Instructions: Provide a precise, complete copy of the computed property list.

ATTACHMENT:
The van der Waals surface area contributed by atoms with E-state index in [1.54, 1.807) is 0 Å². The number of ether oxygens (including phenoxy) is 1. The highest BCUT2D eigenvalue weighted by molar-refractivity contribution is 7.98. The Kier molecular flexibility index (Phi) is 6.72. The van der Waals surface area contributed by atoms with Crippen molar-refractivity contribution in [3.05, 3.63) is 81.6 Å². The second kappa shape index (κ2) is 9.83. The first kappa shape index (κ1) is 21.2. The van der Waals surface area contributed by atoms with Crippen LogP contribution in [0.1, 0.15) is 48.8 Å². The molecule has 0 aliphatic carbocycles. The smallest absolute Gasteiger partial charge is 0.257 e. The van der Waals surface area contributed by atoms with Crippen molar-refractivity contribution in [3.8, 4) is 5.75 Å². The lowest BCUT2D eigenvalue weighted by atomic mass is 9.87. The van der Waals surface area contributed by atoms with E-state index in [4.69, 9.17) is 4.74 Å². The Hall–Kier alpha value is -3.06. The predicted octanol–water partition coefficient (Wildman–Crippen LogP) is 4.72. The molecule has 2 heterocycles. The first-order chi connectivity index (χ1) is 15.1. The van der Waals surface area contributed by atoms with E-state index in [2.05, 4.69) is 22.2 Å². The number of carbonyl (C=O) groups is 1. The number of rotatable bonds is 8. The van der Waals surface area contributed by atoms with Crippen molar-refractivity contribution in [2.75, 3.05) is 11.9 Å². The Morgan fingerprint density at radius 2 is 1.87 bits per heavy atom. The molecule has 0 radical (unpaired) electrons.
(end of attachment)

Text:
The van der Waals surface area contributed by atoms with E-state index in [1.54, 1.807) is 0 Å². The number of ether oxygens (including phenoxy) is 1. The highest BCUT2D eigenvalue weighted by molar-refractivity contribution is 7.98. The Kier molecular flexibility index (Phi) is 6.72. The van der Waals surface area contributed by atoms with Crippen molar-refractivity contribution in [3.05, 3.63) is 81.6 Å². The second kappa shape index (κ2) is 9.83. The first kappa shape index (κ1) is 21.2. The van der Waals surface area contributed by atoms with Crippen LogP contribution in [0.1, 0.15) is 48.8 Å². The molecule has 0 aliphatic carbocycles. The smallest absolute Gasteiger partial charge is 0.257 e. The van der Waals surface area contributed by atoms with Crippen molar-refractivity contribution in [3.8, 4) is 5.75 Å². The lowest BCUT2D eigenvalue weighted by atomic mass is 9.87. The van der Waals surface area contributed by atoms with E-state index in [4.69, 9.17) is 4.74 Å². The Hall–Kier alpha value is -3.06. The predicted octanol–water partition coefficient (Wildman–Crippen LogP) is 4.72. The molecule has 2 heterocycles. The first-order chi connectivity index (χ1) is 15.1. The van der Waals surface area contributed by atoms with E-state index in [2.05, 4.69) is 22.2 Å². The number of carbonyl (C=O) groups is 1. The number of rotatable bonds is 8. The van der Waals surface area contributed by atoms with Crippen molar-refractivity contribution in [2.75, 3.05) is 11.9 Å². The Morgan fingerprint density at radius 2 is 1.87 bits per heavy atom. The molecule has 0 radical (unpaired) electrons.